In a typical factory then, the spongy mass of rubber derived from the acidified latex is fed into the first washing machine. The rubber is passed repeatedly through this machine under a stream of water, and finally emerges as fairly thick crêpe. This cr£pe is passed through a second machine in which the rollers are closely set, and is converted into a continuous strip of very thin or lace cr£pe. The thin wet cr6pe is arranged in thin layers on the trays of the vacuum drier, and when all are full the door of the oven is secured and the pumping machinery set to work. From the vacuum drier the rubber emerges after a couple of hours in a fluffy condition, looking very much like a blanket much more so than the blanket crfepe into which it is next converted by passing repeatedly through a machine in which the rollers are set fairly wide apart. The crfipe is finally cut up into lengths convenient for packing in boxes, which contain from one to two cwts. of rubber.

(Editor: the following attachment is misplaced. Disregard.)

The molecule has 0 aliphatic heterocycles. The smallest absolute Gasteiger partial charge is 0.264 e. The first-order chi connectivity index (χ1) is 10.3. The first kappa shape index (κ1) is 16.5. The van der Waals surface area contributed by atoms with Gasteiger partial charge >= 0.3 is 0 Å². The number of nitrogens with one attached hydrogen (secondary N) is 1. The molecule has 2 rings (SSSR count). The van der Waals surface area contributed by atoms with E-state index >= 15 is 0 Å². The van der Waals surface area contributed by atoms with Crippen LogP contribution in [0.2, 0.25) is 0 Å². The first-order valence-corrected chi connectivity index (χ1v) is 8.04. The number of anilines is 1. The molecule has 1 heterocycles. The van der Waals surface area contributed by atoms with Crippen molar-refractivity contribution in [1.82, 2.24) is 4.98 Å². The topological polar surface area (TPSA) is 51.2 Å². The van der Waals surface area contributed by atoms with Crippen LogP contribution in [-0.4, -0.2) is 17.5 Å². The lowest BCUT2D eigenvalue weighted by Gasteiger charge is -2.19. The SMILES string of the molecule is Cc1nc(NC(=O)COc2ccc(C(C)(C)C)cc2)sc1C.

An objection to crêpe, as usually exported at present, lies in the fact that it does not bear the brand of the estate impressed upon the rubber; whereas sheet and block rubber is regularly marked in this way. A machine could easily be devised for stamping the sheets of crêipe at frequent intervals, and the use of some such method is strongly to be recommended.